Somebody — I think it may have been the most overrated philosopher of all time, J.S. Mill — said that truth goes through three stages. First it’s mocked as absurd. Then it’s declared to be against religion. Finally, it’s said to be what everyone has believed all along.
I think we’re getting to stage three in regard to the proposition that law school has turned out to be somewhere between a very risky proposition and a flat-out ripoff for the vast majority of people who are attending today, and who have graduated in recent years.
This statement, which as little as three years ago would have been treated as either “crazy” or at the least a gross exaggeration by almost everybody in legal academia, is rapidly heading toward the status of conventional wisdom. One sign of this is that a National Jurist poll of the most influential people in legal academia, which was conducted by surveying a group made up in large part of law school deans, has selected Brian Tamanaha as #1 on this list, with Bill Henderson as the first runner-up, should Brian for any reason not be able to fulfill his duties at some point during his reign. (Modesty forbids me from pointing out that I won Mr. Congeniality).
Think about that: law school deans — probably the single most status-quo regarding group within legal academia — selected somebody who wrote a book arguing that the current model of legal education in America simply doesn’t work any more, and is in need of radical reform, as the most influential person in the business.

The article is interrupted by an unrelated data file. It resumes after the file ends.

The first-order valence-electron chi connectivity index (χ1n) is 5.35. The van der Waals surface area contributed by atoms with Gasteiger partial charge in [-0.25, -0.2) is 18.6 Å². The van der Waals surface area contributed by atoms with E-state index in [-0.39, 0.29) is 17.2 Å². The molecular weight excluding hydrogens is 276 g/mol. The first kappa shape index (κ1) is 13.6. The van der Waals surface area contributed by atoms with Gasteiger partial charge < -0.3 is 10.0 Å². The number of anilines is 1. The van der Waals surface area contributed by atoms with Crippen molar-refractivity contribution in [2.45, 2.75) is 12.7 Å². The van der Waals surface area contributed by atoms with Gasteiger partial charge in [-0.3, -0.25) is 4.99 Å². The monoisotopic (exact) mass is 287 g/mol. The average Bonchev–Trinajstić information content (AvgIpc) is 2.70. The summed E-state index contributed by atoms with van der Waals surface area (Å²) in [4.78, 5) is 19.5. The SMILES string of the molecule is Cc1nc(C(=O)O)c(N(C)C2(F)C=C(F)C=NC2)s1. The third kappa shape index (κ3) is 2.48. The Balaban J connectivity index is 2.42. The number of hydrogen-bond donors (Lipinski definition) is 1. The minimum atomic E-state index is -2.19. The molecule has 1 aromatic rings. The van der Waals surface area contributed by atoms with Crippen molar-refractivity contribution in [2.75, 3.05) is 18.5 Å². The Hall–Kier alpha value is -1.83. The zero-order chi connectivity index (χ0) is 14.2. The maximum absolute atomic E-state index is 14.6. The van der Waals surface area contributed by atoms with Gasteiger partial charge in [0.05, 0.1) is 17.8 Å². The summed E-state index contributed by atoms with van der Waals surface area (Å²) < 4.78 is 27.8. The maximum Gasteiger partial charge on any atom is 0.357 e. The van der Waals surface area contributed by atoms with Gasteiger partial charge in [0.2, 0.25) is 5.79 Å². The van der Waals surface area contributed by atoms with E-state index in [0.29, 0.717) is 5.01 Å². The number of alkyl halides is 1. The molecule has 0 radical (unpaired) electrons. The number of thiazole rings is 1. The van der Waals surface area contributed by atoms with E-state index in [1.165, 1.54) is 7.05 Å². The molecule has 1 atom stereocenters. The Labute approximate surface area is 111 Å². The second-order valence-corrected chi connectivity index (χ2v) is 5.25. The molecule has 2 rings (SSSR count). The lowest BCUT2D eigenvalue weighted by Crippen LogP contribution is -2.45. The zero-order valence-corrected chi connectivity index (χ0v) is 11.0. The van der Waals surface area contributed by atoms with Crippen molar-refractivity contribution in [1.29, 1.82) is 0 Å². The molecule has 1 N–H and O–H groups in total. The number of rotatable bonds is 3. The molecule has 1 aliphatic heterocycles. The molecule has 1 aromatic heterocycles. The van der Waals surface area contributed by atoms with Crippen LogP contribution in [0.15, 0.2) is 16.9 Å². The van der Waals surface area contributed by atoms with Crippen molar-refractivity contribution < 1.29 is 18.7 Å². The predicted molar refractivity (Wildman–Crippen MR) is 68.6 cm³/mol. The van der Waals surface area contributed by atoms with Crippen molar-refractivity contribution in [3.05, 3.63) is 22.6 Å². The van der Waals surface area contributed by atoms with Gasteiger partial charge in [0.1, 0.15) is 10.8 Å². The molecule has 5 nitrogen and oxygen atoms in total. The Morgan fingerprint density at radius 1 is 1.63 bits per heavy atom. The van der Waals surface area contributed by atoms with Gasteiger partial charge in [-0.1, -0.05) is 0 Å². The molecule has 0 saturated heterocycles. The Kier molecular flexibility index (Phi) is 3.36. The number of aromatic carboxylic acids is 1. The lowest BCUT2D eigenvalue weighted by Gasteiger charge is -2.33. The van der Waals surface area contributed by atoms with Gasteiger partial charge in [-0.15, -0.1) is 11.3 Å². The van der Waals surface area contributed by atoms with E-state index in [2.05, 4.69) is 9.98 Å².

In other words, the conventional wisdom about law school, both within higher education and in the culture at large, has been changing with lightening speed. This is important to remember when people start reflexively victim-blaming recent grads and even current law students for not being more reasonably prudent rational maximizers of their own utility when they signed up for this thing of ours.
Consider, for example, the class that will be graduating this spring. The class of 2013 applied to law school in the fall of 2009, which means that it is mostly made up of people who got serious about going to law school no later than 2008 or so, if not much earlier (it takes most people awhile to study for the LSAT, pull together letters of recommendation, etc.).
Think about what information was available to prospective law students five years ago about immediate outcomes for law graduates, let alone the long term career trajectories of aspiring lawyers. Compared to today, there were almost no warnings about the fact that, because of the rising cost of law degrees and long-term trends in the market for attorneys, the net present value of a legal education had been declining for at least two decades, and was likely to continue to do so. Bill Henderson made his very first public observations about the bimodal salary distribution around this time. (This Tamanaha post at Balkinization, which is barely two and a half years old, indicates implicitly how little these trends had been recognized outside the still very underground world of scamblogging).
All of which is to say the extent to which responsibility for acting on what has suddenly become the “obvious” truth that law school is a high risk enterprise can be imputed to law graduates and even current law students is very limited. Indeed the cultural lag time involved pushes me, at least, toward the conclusion that only people who enrolled in law school this year can be reasonably held responsible for having some realistic sense of what they are getting themselves into.